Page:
I grew up in the little house you see when you turn off Paint Fork Road to get to The Barn. My family farmed, and still do a little, so I learned early making a living meant hard work. We raised tobacco, corn, beans, and essentially whatever it took to survive. Instead of playing sports, my brother and I lettered in cropping tobacco.
When I turned 18, I told my Daddy, “I’m done farming.” It taught me so much about the value of hard work; never be afraid to get my hands dirty; and do whatever it takes to survive. Being an independent type, I needed to spread my wings. With love from family and friends, good fortune, and never quitting, I have been able to find more than I thought possible.
When my brother joined the Barnardsville Fire Department’s junior fireman program, I wanted to do it too. I joined when was just 12 years old. Very quickly, firefighting became my life. Even at this young age, I wanted to make this passion my profession. I have always had a heart for service and the idea of saving people in peril appealed to me on many levels. Even now I seem to be the first person to come up on a really bad accident. Somehow, we find ourselves where we should be.
Asheville was one of only a few paid fire departments and it was extremely competitive. When I applied, I did so along with 1,500 others. At that time, they could only hire 21 applicants. I was so grateful to be one of the 21 hired. There I was, finally living my dream. It didn’t take me long to realize how hard it was to earn a living as a fireman/paramedic. It wasn’t farming hard, but it was pretty darn close.
Because of the 24-hour shifts, I found another job to supplement firefighter pay. I learned I had found a second career – playing with Big Tonka Toys – yep playing in the dirt and building things! I bought my first big truck at the age of 20 and started doing small things like digging foundation footings. I worked hard and this work rapidly grew into the complex directional boring I do today. No one could believe how young I was and how quickly I earned the respect of much older, and more experienced, contractors. Heck, I had been schooled by the best – My Daddy!! I researched everything I could about the utility business and to this day search for ways to do things better. I was one of the first to have a directional borer in Western North Carolina. Today, I am one of the last standing who started out in this business.
Around 2015, a very thorough doctor discovered lumps in my neck. Yes, it was CANCER!!
I have never been afraid of a challenge, but this one threw me into a tailspin of emotions. I had always seen myself as invincible, like Superman. I was still the same ole Eddie, but now with cancer, and no longer indestructible. People talk about how getting “the diagnosis” changes your life and how you see yourself in it, and man is it ever true.
Some days I still felt good, like myself. But there were days that weren’t so good. I needed something to take my mind off being sick. I need to build something. I needed a project!
The idea of The Barn was born. “The Barn at Paint Fork” has been a labor of love. Even after three surgeries for recurrent cancer, I come back to The Barn. When I got down or didn’t feel well, I’d just start a new phase – another reason to get better and see this through. I enjoyed planning and buying things. No matter what diagnosis I got, I kept rolling with the project. It kept me moving. It sustained me with the type of purpose I needed to face the unknown. Friends said, “Don’t let this shit beat you, Eddie.” I didn’t.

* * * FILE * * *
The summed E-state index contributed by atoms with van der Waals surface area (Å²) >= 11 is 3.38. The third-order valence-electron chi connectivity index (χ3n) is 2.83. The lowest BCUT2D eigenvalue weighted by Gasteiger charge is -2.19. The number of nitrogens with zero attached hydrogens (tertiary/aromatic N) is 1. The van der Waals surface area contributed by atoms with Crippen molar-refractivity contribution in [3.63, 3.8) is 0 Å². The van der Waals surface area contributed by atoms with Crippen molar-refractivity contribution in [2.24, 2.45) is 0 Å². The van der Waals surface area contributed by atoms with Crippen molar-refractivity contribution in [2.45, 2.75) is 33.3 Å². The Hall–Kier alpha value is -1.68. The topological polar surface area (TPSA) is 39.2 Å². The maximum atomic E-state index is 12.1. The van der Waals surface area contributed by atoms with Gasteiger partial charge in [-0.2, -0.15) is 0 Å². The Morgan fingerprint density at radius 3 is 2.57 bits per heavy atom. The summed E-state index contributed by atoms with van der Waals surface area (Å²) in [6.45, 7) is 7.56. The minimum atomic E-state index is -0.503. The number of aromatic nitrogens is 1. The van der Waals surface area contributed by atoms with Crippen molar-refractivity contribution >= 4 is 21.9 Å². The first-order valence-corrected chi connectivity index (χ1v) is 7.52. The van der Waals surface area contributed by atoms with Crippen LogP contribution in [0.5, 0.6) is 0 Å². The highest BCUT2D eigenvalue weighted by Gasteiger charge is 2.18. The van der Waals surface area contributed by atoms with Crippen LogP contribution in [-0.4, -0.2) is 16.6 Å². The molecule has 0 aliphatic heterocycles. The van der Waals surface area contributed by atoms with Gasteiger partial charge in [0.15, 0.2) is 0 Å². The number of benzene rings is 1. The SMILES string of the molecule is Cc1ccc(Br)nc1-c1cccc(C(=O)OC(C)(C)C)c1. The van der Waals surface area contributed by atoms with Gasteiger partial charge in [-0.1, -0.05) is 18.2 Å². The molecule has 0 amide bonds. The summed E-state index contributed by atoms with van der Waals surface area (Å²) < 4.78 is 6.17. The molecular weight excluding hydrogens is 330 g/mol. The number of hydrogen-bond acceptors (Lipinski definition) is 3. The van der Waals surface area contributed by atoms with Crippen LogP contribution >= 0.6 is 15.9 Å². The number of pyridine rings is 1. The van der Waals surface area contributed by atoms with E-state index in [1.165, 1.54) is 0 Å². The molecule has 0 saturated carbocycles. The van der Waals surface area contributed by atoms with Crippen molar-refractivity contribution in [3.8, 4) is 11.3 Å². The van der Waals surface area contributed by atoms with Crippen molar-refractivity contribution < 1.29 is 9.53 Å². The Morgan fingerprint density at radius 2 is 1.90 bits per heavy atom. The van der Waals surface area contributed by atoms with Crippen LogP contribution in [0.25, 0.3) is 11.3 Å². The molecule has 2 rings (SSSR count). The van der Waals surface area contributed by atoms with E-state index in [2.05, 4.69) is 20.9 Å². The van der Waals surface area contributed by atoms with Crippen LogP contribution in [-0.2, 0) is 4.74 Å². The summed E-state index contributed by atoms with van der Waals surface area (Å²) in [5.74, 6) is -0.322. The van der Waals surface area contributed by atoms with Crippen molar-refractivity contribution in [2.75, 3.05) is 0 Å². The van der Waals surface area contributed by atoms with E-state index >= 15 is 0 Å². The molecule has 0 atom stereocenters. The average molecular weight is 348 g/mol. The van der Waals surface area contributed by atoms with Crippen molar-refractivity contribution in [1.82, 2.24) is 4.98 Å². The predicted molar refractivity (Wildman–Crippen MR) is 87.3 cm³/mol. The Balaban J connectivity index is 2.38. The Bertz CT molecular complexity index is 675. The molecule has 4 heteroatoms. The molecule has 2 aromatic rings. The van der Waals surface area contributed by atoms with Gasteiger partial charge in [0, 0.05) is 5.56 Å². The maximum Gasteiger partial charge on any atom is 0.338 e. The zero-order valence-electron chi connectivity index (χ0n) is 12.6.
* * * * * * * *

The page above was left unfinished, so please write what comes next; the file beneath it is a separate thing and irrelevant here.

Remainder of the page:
Last year, I went to Sturgis for what I thought might be the last time. We started looking at some of the “shitholes” they had for entertainment and I thought, “Man, I have better than this already!” That is when the wheels were put into motion to establish an entertainment venue. My goal is to make this place memorable, and I hope I’ve accomplished that. Now that we’ve secured a permit to sell beer and wine, it’s all coming together.
People want to hear good music. My friends know Confederate Railroad is one of my favorite bands. I know there are other artists who will come through here, but this was the group I had in mind when I built the stage, and I wanted them to be the first to kick it off. Somehow, we really do find ourselves where we should be.
I decided to build the stage out of locust wood, something that would last forever. Having a cancer diagnosis helps define what forever means. The concept of this venue is to be a place where people can relax and share good times with friends. Life is short. I hope good bands and musicians want to come here. More than anything, I want this to be as special a place for you as it has been for me. Forget about problems for a little while, have some laughs, and enjoy the things that make life worth living.
Donations from each show will go to a nonprofit organization for the prevention of suicide and bullying awareness called Stop the Pain. This is an issue near and dear to my heart. When I was young, my Daddy got hurt and my Mama had to literally make my pants. I had this pair of green pants she made that I wore to school. One day this boy started making fun of them. This resulted in quite a disagreement, let me tell you. He and I got into a fist fight. I was mad but I was hurt too. Growing up is hard enough. Kids face all kinds of hardships over which they have no control. I want to help.
That’s a little about “The Barn at Paint Fork” conception. Planning and making it happen was healing and fun. The hard part is trying to figure out this life and where you fit into it. I hope you never give up and always realize your dreams.
I hope you have a great time here.